Over time I came to realise that some people were simply so used to eating low-grade fish that when faced with the real thing they mistook it for being off. Such myths and misconceptions are boundless in the restaurant business.
Latest by David Blanks
There are some great restaurants here but over time I discovered that what Maadi does better than anywhere else in Cairo is Asian food thanks to the large Asian community located here.
This common wisdom has been repeated so often in the press that it has become a mantra among those in the slow food movement and also among many rank-and-file foodies, who have in common that they swallow these myths without asking the necessary questions.
The meat is ground fresh on the premises daily and blended with caramelized balsamic onion, roasted garlic and egg yolk. Perfection on a soft, buttery bun. Topped with homemade pickles, fresh tomatoes and lettuce, Hernandez’s aioli of sweet and sour dill with chilies, black pepper and pickle juice put this one over the top.
If you’ve seen the film Food, Inc. (2008)—and if you haven’t, you should—you’ll know that industrial farming is ruining the food chain. The health and welfare of the planet, unchecked by government regulations, is being held hostage to corporate greed. It’s up to us to stop it. Not through petitions or demonstrations, rather, we should …
My youngest was born a foodist, a trait she happily developed in gleeful opposition to her food-averse sister as she instinctively sought out an unoccupied niche in the family culture.
Food for thought. Never imagined I’d employ that cliché, but in this case it fits. Let’s eat, drink and be merry for the betterment of the world. I like it. Restaurants are cultural places anyway—art, music, food, fashion, and politics. Why not take it the extra kilometer and entertain ourselves for the forces of good?
The place is always packed with Koreans and under such circumstances I always try to eat what the locals are eating. I simply asked the kitchen manager for dinner for six, which worked out beautifully as it always does.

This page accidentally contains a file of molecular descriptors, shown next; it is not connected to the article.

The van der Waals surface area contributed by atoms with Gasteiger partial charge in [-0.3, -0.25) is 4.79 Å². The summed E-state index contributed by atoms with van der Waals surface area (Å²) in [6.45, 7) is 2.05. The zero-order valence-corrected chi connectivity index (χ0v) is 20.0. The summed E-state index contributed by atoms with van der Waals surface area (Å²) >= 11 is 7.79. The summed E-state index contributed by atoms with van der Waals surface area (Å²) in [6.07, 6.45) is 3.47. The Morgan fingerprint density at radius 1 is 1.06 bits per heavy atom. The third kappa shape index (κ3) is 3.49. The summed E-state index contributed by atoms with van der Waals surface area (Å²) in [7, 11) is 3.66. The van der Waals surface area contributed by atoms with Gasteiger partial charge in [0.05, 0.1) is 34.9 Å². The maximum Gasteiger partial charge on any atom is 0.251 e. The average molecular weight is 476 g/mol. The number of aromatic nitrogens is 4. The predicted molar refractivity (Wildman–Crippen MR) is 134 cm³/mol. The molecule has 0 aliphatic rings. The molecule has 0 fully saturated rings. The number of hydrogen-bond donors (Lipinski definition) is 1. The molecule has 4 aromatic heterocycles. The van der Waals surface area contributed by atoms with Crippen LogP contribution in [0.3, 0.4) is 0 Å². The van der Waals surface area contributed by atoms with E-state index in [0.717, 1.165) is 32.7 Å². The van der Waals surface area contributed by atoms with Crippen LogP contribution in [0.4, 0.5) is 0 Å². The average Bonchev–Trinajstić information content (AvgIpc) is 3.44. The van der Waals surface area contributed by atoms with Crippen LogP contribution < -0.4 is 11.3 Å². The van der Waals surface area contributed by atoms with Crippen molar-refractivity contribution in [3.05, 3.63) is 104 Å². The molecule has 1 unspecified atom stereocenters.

Still, the school district is making an effort, and even if the kids go on a hunger strike, it is preferable to the fast food made available to high school and college students in so many schools, including in Egypt.
It’s all about being a locavore. Eat what grows where you live. Support your local farming community. Practice sustainability and fair labor practices. Be a good global citizen. Sounds like a good idea, but not everyone agrees on the science and the economics.
I have been going to the gym here just to break even and it’s still not working. It is all out war between my lightly armed will power and the FPF (Forces of Protein and Fat).
One thing America has going for it is supermarkets. For a Cairene, it’s like walking into a museum. The superabundance of everything you couldn’t possible need is unnerving.
The original Abdel Wahab in Achrafieh (Beirut) serves some of the best Lebanese food I’ve ever had, but when a one-of-a-kind place goes chain—it now has a second branch in Beirut (Monod), one in Riyadh, one in Jeddah, and now one here in Cairo—it usually loses something in translation.
The event appeared in cyber space out of nothingness, a pop up Chef’s Table that materialized last Sunday at the Cellar Door in Maadi.
So there is much Egypt can be proud of indeed. For that matter, if you’ve got bread, pigeons, molokheya and beer, what else do you really need?
Shib shib were thrown, holes were punched in walls, neighbors called the cops, and her royal self – for reasons that to this day remain a mystery to me – felt that I was making too big of a deal out of it.
For many years I renounced Chinese food here in the Big Mango because the choices are limited. I drifted towards Japanese, Thai, Vietnamese when I could get it.
David Blanks proves there has been more than one revolution in Cairo and that food really is the new rock and roll